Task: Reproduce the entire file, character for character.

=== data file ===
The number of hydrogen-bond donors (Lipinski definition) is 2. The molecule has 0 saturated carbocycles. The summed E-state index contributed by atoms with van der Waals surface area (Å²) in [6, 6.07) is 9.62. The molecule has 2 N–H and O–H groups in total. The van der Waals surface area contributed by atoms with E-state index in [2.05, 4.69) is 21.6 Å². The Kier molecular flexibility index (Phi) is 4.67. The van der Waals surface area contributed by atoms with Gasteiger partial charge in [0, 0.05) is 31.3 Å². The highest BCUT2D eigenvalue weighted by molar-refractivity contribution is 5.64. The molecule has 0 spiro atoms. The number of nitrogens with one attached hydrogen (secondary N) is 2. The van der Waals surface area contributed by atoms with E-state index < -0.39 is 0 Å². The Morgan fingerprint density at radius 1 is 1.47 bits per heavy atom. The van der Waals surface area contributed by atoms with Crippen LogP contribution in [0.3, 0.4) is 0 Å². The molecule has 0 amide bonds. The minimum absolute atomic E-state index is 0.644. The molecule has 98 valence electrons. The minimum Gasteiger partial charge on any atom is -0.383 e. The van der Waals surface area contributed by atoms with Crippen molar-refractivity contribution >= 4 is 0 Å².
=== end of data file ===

The number of hydrogen-bond donors (Lipinski definition) is 2. The molecule has 0 saturated carbocycles. The summed E-state index contributed by atoms with van der Waals surface area (Å²) in [6, 6.07) is 9.62. The molecule has 2 N–H and O–H groups in total. The van der Waals surface area contributed by atoms with E-state index in [2.05, 4.69) is 21.6 Å². The Kier molecular flexibility index (Phi) is 4.67. The van der Waals surface area contributed by atoms with Gasteiger partial charge in [0, 0.05) is 31.3 Å². The highest BCUT2D eigenvalue weighted by molar-refractivity contribution is 5.64. The molecule has 0 spiro atoms. The number of nitrogens with one attached hydrogen (secondary N) is 2. The van der Waals surface area contributed by atoms with E-state index < -0.39 is 0 Å². The Morgan fingerprint density at radius 1 is 1.47 bits per heavy atom. The van der Waals surface area contributed by atoms with Crippen LogP contribution in [0.3, 0.4) is 0 Å². The molecule has 0 amide bonds. The minimum absolute atomic E-state index is 0.644. The molecule has 98 valence electrons. The minimum Gasteiger partial charge on any atom is -0.383 e. The van der Waals surface area contributed by atoms with Crippen molar-refractivity contribution >= 4 is 0 Å².